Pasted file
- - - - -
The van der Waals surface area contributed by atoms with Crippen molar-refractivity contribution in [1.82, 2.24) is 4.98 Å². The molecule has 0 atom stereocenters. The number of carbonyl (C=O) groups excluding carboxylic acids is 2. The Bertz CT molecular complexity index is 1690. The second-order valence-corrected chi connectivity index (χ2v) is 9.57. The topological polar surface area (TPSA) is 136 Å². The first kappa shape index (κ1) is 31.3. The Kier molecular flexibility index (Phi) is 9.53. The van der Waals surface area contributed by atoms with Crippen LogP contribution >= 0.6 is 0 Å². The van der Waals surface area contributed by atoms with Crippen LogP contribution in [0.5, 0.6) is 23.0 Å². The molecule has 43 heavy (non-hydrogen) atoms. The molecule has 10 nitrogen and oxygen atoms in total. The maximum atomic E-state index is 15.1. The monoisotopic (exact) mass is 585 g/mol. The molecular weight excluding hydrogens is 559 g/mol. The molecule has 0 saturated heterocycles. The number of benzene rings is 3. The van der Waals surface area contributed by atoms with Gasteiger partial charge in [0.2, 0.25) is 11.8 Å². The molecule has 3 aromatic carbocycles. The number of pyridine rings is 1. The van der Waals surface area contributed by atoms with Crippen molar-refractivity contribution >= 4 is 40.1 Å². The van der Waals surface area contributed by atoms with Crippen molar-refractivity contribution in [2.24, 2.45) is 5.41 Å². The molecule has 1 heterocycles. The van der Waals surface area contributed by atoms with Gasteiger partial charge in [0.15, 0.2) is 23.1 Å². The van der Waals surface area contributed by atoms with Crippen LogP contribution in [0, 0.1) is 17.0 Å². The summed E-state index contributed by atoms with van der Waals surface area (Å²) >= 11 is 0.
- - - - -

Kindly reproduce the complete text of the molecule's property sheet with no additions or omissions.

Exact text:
The van der Waals surface area contributed by atoms with Crippen molar-refractivity contribution in [1.82, 2.24) is 4.98 Å². The molecule has 0 atom stereocenters. The number of carbonyl (C=O) groups excluding carboxylic acids is 2. The Bertz CT molecular complexity index is 1690. The second-order valence-corrected chi connectivity index (χ2v) is 9.57. The topological polar surface area (TPSA) is 136 Å². The first kappa shape index (κ1) is 31.3. The Kier molecular flexibility index (Phi) is 9.53. The van der Waals surface area contributed by atoms with Crippen LogP contribution >= 0.6 is 0 Å². The van der Waals surface area contributed by atoms with Crippen LogP contribution in [0.5, 0.6) is 23.0 Å². The molecule has 43 heavy (non-hydrogen) atoms. The molecule has 10 nitrogen and oxygen atoms in total. The maximum atomic E-state index is 15.1. The monoisotopic (exact) mass is 585 g/mol. The molecular weight excluding hydrogens is 559 g/mol. The molecule has 0 saturated heterocycles. The number of benzene rings is 3. The van der Waals surface area contributed by atoms with Gasteiger partial charge in [0.2, 0.25) is 11.8 Å². The molecule has 3 aromatic carbocycles. The number of pyridine rings is 1. The van der Waals surface area contributed by atoms with Crippen molar-refractivity contribution >= 4 is 40.1 Å². The van der Waals surface area contributed by atoms with Crippen molar-refractivity contribution in [2.24, 2.45) is 5.41 Å². The molecule has 1 heterocycles. The van der Waals surface area contributed by atoms with Gasteiger partial charge in [0.15, 0.2) is 23.1 Å². The van der Waals surface area contributed by atoms with Crippen LogP contribution in [0, 0.1) is 17.0 Å². The summed E-state index contributed by atoms with van der Waals surface area (Å²) >= 11 is 0.